Theses and Dissertations


Title: Studies for Improvement of Reproductive Biotechnology for Production of Channel Catfish (Ictalurus punctatus) Female X Blue Catfish (Ictalurus furcatus) Male Hybrid Embryos

Name: Perera, Dayan

Degree: PhD

Chair: Rex A. Dunham

Resides: FAA

University: Auburn University

Location: Auburn

Date: 2012

Pages: 142

Keywords: Efficacy, Toxicity, OVA-EAZE, LHRHa, Xenogenics

Abstract:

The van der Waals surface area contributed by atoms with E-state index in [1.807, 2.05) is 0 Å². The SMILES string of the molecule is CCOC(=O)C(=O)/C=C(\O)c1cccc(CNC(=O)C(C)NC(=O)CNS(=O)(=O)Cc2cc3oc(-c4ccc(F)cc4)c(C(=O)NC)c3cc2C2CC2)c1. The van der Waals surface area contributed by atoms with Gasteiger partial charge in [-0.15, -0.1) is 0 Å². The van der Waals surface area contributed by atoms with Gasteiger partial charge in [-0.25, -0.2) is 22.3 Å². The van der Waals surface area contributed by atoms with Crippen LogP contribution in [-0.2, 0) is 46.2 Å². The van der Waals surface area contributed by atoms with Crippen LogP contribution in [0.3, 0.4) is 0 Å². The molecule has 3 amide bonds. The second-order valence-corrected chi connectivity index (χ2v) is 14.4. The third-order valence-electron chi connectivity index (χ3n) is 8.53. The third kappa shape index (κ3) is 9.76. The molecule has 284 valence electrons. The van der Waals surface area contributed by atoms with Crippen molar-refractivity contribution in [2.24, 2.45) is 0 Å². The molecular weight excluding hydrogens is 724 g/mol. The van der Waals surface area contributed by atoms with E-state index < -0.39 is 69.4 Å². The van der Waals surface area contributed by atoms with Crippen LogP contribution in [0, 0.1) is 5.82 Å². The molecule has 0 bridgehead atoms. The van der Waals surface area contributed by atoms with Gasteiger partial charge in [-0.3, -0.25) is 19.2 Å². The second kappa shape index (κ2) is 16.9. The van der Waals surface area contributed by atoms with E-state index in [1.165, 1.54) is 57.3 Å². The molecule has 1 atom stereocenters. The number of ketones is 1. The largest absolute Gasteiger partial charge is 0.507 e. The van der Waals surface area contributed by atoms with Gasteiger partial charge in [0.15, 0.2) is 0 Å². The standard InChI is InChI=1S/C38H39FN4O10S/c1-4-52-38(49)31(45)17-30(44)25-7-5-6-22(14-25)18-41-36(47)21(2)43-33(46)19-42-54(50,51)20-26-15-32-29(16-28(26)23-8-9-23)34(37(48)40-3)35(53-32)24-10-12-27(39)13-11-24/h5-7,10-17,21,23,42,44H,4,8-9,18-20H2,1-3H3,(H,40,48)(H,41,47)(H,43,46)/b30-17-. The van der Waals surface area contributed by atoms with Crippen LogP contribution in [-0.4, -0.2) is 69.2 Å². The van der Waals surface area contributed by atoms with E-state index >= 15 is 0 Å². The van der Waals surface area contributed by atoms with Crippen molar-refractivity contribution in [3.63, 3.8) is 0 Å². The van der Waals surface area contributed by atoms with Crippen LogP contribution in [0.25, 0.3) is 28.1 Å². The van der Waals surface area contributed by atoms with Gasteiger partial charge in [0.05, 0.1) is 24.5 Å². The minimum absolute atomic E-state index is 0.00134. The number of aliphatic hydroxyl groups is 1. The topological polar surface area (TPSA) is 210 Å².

Investigative studies were conducted on the relative effectiveness between carp pituitary extract (CPE), luteinizing hormone releasing hormone analog (LHRHa) injections and LHRHa implants for producing hybrid catfish embryos. Data from the past 15 years, which included, 25 on CPE, 20 on LHRHa injections, and 20 for LHRHa implants, respectively, were evaluated. LHRHa administered as an injection or implant produced more (P<0.001) fry/kg than CPE. Mean fry/kg female body weight (all females) produced was 948 for, CPE 2,483 LHRHa injections and 2,765 for LHRHa. There was not a significant difference in fry/kg between the two LHRHa treatments. The coefficient of variance indicated more consistent results for CPE (CV=37.5), and LHRHa implants (CV= 35.9) than LHRHA injections (CV= 49.9). The second study investigated the effectiveness of OVA-EAZE a Luteinizing Hormone Releasing Hormone analog (LHRHa). This study investigated des-Gly10,[D-Ala6] LHRH Ethyl amide (LHRHa) administered in two doses of 20 µg per kilogram of female channel catfish body weight as a priming dose, followed 12 hours later by a resolving injection of 100 µg per kilogram of body weight, to determine its effectiveness in inducing ovulation in channel catfish (Ictalurus punctatus). A double blind study was conducted at two sites concurrently with 50 treatment, and 25 control fish at each site using similar protocols. All eggs were fertilized using blue catfish (Ictalurus furcatus) sperm in order to produce hybrid fry. At both sites treated females had a higher ovulation rate (92%, P<0.001), and (84%, P<0.001), compared to sham injected controls (4%) and (4.2%). When secondary variables such as; eggs/kg, egg quality score, latency, hatch percentage, and fry/kg were also evaluated at both locations for the treated fish, it showed the secondary variables for females ovulated at both locations easily exceeded minimum industry standards for channel catfish females. At Baxter Land Company (AR), eggs/kg, egg quality score, latency, hatch percentage, and fry/kg were 8,665, 3.5, 44.4 hours, 31.3% and 2,401, while at Auburn University, eggs/kg, egg quality score, latency, hatch percentage and fry/kg were 10,385, 3.8, 46.2, 41.3% and 3,700 for females injected with LHRHa. The third study focused on the toxicity and target animal safety of OVA-EAZE, luteinizing hormone releasing hormone analogue (LHRHa). The experimental animals (channel catfish females) were administered 0, 180, 540 and 900-µg/kg female body weight of LHRHa and observed for seven days. Seven-day survival, as well as the histopathology of the spleen, ovary, liver, kidney, gill, muscle, heart, stomach and intestine of fish was assessed to determine the possible toxic effects of LHRHa. The seven-day survival was 62.5, 87.5, 75.0 and 75.0% between the four treatments and was not significantly different (P = 0.05). Of those fish that died, the time to death was not different among treatments. The mean severity of the mouth kidney and eye abnormalities was higher (P = 0.05) for the sham-injected controls. The observed liver discoloration tended to increase with dosage, however, there were no significant (P=0.05) differences among treatments. No consistent or significant (P = 0.05) trends in histopathological abnormalities existed among treatments. Observed intestinal inflammation appeared to be more prevalent with increasing dosage. Bacterial and parasitic load also appeared random and there were no significant differences. The final study focuses on xenogenics as a novel method for the production of hybrid catfish fry. Putative spermatogonia A, and primordial germ cells from a fresh cell isolate or a density gradient-centrifuged isolate from blue catfish, testes were inserted into the, gonads of confirmed triploid channel catfish. The live cells were introduced to the gonads of the host via catheterization or by surgically accessing the gonads and inserting the cells directly into the ovaries or testes with an injection of (mean: 5.23x105) cells. Sixty days post introduction of the cells into the host, DNA was analyzed from biopsies of the gonads. Two triploid channel catfish, inoculated with density gradient sorted blue catfish stem cells introduced by injection contained viable blue catfish cells in their ovaries and testes 60 days later. Three triploid channel catfish that were inoculated with testicular cells from blue catfish introduced by catheterization via the genital and urogenital opening respectively, contained viable blue catfish cells in their ovaries and testes 60 days later. This is the first report of successful production of xenogenic catfish in the United States.

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